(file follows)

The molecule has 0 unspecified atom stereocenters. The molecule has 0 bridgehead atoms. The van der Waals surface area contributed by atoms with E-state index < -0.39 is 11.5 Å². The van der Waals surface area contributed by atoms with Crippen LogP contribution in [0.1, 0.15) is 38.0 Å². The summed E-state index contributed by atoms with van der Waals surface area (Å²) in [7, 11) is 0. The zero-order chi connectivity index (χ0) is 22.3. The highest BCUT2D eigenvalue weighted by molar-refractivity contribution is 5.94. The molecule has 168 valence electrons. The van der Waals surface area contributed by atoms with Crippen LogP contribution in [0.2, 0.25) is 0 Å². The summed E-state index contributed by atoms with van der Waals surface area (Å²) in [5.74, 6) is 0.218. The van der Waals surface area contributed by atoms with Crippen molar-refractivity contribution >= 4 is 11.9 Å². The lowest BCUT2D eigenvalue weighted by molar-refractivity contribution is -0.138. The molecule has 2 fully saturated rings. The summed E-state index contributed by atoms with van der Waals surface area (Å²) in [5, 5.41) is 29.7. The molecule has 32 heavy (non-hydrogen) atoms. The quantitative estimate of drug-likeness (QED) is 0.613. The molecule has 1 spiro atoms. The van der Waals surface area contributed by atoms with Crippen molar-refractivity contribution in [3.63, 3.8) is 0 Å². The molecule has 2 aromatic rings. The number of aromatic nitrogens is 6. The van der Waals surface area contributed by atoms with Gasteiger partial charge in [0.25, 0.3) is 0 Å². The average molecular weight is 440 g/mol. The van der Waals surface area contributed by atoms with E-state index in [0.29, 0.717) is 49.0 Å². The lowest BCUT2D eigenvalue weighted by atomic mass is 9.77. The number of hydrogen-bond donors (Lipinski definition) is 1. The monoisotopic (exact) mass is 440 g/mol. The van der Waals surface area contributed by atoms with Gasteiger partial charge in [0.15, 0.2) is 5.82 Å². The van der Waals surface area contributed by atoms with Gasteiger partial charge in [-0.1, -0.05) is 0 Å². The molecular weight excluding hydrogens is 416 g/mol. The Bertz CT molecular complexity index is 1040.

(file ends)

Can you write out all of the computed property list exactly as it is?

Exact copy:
The molecule has 0 unspecified atom stereocenters. The molecule has 0 bridgehead atoms. The van der Waals surface area contributed by atoms with E-state index < -0.39 is 11.5 Å². The van der Waals surface area contributed by atoms with Crippen LogP contribution in [0.1, 0.15) is 38.0 Å². The summed E-state index contributed by atoms with van der Waals surface area (Å²) in [7, 11) is 0. The zero-order chi connectivity index (χ0) is 22.3. The highest BCUT2D eigenvalue weighted by molar-refractivity contribution is 5.94. The molecule has 168 valence electrons. The van der Waals surface area contributed by atoms with Crippen LogP contribution in [0.2, 0.25) is 0 Å². The summed E-state index contributed by atoms with van der Waals surface area (Å²) in [5.74, 6) is 0.218. The van der Waals surface area contributed by atoms with Crippen molar-refractivity contribution >= 4 is 11.9 Å². The lowest BCUT2D eigenvalue weighted by molar-refractivity contribution is -0.138. The molecule has 2 fully saturated rings. The summed E-state index contributed by atoms with van der Waals surface area (Å²) in [5, 5.41) is 29.7. The molecule has 32 heavy (non-hydrogen) atoms. The quantitative estimate of drug-likeness (QED) is 0.613. The molecule has 1 spiro atoms. The van der Waals surface area contributed by atoms with Crippen molar-refractivity contribution in [3.63, 3.8) is 0 Å². The molecule has 2 aromatic rings. The number of aromatic nitrogens is 6. The van der Waals surface area contributed by atoms with Gasteiger partial charge in [0.25, 0.3) is 0 Å². The average molecular weight is 440 g/mol. The van der Waals surface area contributed by atoms with E-state index in [0.29, 0.717) is 49.0 Å². The lowest BCUT2D eigenvalue weighted by atomic mass is 9.77. The number of hydrogen-bond donors (Lipinski definition) is 1. The monoisotopic (exact) mass is 440 g/mol. The van der Waals surface area contributed by atoms with Gasteiger partial charge in [0.15, 0.2) is 5.82 Å². The van der Waals surface area contributed by atoms with Gasteiger partial charge in [-0.1, -0.05) is 0 Å². The molecular weight excluding hydrogens is 416 g/mol. The Bertz CT molecular complexity index is 1040.